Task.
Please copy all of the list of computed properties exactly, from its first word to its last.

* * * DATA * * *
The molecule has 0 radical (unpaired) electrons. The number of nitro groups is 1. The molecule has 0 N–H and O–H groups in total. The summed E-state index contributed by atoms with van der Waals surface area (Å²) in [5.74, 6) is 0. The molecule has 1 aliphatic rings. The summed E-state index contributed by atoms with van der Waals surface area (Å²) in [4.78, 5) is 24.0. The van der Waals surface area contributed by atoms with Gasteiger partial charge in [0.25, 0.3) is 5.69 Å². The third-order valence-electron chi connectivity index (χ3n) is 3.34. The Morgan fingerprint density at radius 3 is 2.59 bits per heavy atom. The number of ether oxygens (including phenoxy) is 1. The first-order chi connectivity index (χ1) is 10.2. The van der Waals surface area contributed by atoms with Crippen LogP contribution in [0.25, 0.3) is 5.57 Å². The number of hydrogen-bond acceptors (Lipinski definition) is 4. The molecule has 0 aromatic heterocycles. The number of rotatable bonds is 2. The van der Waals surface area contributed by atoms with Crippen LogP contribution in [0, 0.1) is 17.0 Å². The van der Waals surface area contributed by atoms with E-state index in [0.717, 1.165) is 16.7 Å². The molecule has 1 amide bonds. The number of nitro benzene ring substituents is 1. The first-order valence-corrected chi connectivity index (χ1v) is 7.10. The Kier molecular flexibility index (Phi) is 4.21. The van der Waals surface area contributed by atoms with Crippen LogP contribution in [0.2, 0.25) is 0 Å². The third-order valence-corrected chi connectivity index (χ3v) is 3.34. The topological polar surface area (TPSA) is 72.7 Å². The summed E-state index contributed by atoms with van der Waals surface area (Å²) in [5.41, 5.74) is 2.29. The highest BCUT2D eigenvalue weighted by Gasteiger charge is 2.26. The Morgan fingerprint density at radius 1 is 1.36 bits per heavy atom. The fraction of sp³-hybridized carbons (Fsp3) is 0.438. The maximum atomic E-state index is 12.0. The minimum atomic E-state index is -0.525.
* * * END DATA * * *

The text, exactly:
The molecule has 0 radical (unpaired) electrons. The number of nitro groups is 1. The molecule has 0 N–H and O–H groups in total. The summed E-state index contributed by atoms with van der Waals surface area (Å²) in [5.74, 6) is 0. The molecule has 1 aliphatic rings. The summed E-state index contributed by atoms with van der Waals surface area (Å²) in [4.78, 5) is 24.0. The van der Waals surface area contributed by atoms with Gasteiger partial charge in [0.25, 0.3) is 5.69 Å². The third-order valence-electron chi connectivity index (χ3n) is 3.34. The Morgan fingerprint density at radius 3 is 2.59 bits per heavy atom. The number of ether oxygens (including phenoxy) is 1. The first-order chi connectivity index (χ1) is 10.2. The van der Waals surface area contributed by atoms with Crippen LogP contribution in [0.25, 0.3) is 5.57 Å². The number of hydrogen-bond acceptors (Lipinski definition) is 4. The molecule has 0 aromatic heterocycles. The number of rotatable bonds is 2. The van der Waals surface area contributed by atoms with Crippen LogP contribution in [0, 0.1) is 17.0 Å². The van der Waals surface area contributed by atoms with E-state index in [0.717, 1.165) is 16.7 Å². The molecule has 1 amide bonds. The number of nitro benzene ring substituents is 1. The first-order valence-corrected chi connectivity index (χ1v) is 7.10. The Kier molecular flexibility index (Phi) is 4.21. The van der Waals surface area contributed by atoms with Crippen LogP contribution in [0.2, 0.25) is 0 Å². The third-order valence-corrected chi connectivity index (χ3v) is 3.34. The topological polar surface area (TPSA) is 72.7 Å². The summed E-state index contributed by atoms with van der Waals surface area (Å²) in [5.41, 5.74) is 2.29. The highest BCUT2D eigenvalue weighted by Gasteiger charge is 2.26. The Morgan fingerprint density at radius 1 is 1.36 bits per heavy atom. The fraction of sp³-hybridized carbons (Fsp3) is 0.438. The maximum atomic E-state index is 12.0. The minimum atomic E-state index is -0.525.